Sunday, 12 July 2020
A WOMAN has branded the minor injuries unit at Townlands Memorial Hospital in Henley “absolutely useless”.
Judith Phelan spoke out after she and her grandson went there for treatment on separate occasions in less than a month but both experienced a lack of urgency by the staff.
She had to wait almost two hours to be seen for a finger injury despite the unit being almost empty while grandson Max Babbayan was unable to wait any longer to be seen as he was in agony from a broken leg.
Mrs Phelan, 71, of Deanfield Road, Henley, was with six-year-old Max when he was taken to the hospital in York Road on Saturday after breaking his leg while playing at the adventure playground in Mill Meadows.
Max, who was visiting his grandmother with his father Andrew and brothers Louis and Raffy, was injured when he jumped from a ramp on to the bark chippings. Mrs Phelan said: “When he fell he screamed and then continued to scream. My son was halfway back to the Chocolate Café, where he had parked, and came thundering back because he could hear the screaming.
“He then carried Max back to the car and got us all in. We actually had the windows down going along Duke Street and the blood-curdling scream was making people look at the car.”
The retired teacher said the
X-ray department at the hospital was closed as it was the weekend but added: “We didn’t know if Max had broken his leg but, rather than go all the way to Reading, we thought it would be better to go to Townlands and get assessed. It just seemed the best idea to go there and see what they could do. In retrospect, we should have just dialled 999.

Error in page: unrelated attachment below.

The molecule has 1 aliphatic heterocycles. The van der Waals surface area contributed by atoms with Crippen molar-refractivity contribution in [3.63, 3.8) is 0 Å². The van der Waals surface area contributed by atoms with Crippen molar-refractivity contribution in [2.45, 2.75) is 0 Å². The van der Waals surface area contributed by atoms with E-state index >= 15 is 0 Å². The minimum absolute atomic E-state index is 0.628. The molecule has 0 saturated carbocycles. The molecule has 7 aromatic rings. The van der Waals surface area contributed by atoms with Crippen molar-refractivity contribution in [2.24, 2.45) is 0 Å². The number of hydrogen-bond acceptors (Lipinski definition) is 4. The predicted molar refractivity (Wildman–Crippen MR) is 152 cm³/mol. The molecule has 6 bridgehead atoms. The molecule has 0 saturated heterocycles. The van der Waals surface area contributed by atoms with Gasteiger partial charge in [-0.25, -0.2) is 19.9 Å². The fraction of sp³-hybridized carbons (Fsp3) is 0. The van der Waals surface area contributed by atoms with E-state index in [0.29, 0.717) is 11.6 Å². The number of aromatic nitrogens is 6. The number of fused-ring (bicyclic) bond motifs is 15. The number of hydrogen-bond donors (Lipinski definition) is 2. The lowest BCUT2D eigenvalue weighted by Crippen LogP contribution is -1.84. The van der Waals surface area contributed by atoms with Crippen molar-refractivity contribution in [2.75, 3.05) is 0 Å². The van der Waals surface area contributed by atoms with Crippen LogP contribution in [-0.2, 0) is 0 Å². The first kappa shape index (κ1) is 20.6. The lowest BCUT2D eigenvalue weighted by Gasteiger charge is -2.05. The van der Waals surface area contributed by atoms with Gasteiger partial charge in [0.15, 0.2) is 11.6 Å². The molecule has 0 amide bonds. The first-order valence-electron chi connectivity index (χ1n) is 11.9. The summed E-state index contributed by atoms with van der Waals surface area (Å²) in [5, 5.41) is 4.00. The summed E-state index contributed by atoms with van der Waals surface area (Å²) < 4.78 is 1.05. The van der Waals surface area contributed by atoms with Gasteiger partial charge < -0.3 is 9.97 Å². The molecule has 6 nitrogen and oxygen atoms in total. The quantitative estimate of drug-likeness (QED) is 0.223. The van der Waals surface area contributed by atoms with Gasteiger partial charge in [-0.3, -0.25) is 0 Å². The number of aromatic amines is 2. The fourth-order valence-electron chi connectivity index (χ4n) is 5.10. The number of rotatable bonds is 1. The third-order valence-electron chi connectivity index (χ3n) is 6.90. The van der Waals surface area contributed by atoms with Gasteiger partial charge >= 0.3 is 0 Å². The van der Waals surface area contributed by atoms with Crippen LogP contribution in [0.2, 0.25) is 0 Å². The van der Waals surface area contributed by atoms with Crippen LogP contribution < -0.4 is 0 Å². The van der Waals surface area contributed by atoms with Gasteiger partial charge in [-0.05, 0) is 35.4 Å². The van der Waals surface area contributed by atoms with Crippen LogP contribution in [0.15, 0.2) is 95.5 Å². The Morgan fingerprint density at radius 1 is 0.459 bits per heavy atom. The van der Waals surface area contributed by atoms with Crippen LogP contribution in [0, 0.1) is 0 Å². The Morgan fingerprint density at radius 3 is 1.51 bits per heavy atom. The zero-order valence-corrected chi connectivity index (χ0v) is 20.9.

“We got to the hospital at about 11.30am. I stayed in the car with Louis and Raffy and Andrew ran in with Max who was still screaming.
“He reappeared, saying ‘they’re about as useful as a chocolate teapot’. I went in and spoke to the receptionist and said ‘couldn’t you at least give him some pain relief?’ and she said ‘not until he has at least been assessed’.
“There was a big sign up saying you may have to wait up to an hour. Of course, Andrew wasn’t prepared to wait up to an hour with a screaming child and he was off to the Royal Berkshire Hospital with Max and I took Raffy and Louis home.
“There was just a total lack of care or empathy. I’m sure they pride themselves on being unflappable and totally calm while doing absolutely b***er all.
“There was nothing happening and hardly any patients — there was just one person waiting. Why is there no triage system, no friendly nurse coming out to assess on arrival, no offer of pain relief or an ambulance?
“I think the minor injuries unit is absolutely useless — it’s hardly worth visiting.”
At the Royal Berks, Max was triaged and given pain relief almost instantly and was then quickly treated.
He was diagnosed with spiral fracture of the tibia and is now back home in Hove, East Sussex, recovering after receiving further treatment at a local hospital.
The incident happened less than four weeks after Mrs Phelan had visited the unit after cutting a finger on her right hand while working at the Oxfam shop in Falaise Square as a volunteer.
She recalled: “I put my hand into a bag which had something sharp in it. I think it was off a tube of tennis balls.”
Unable to stop the bleeding with plasters, she walked to the hospital in the hope her finger could be bandaged.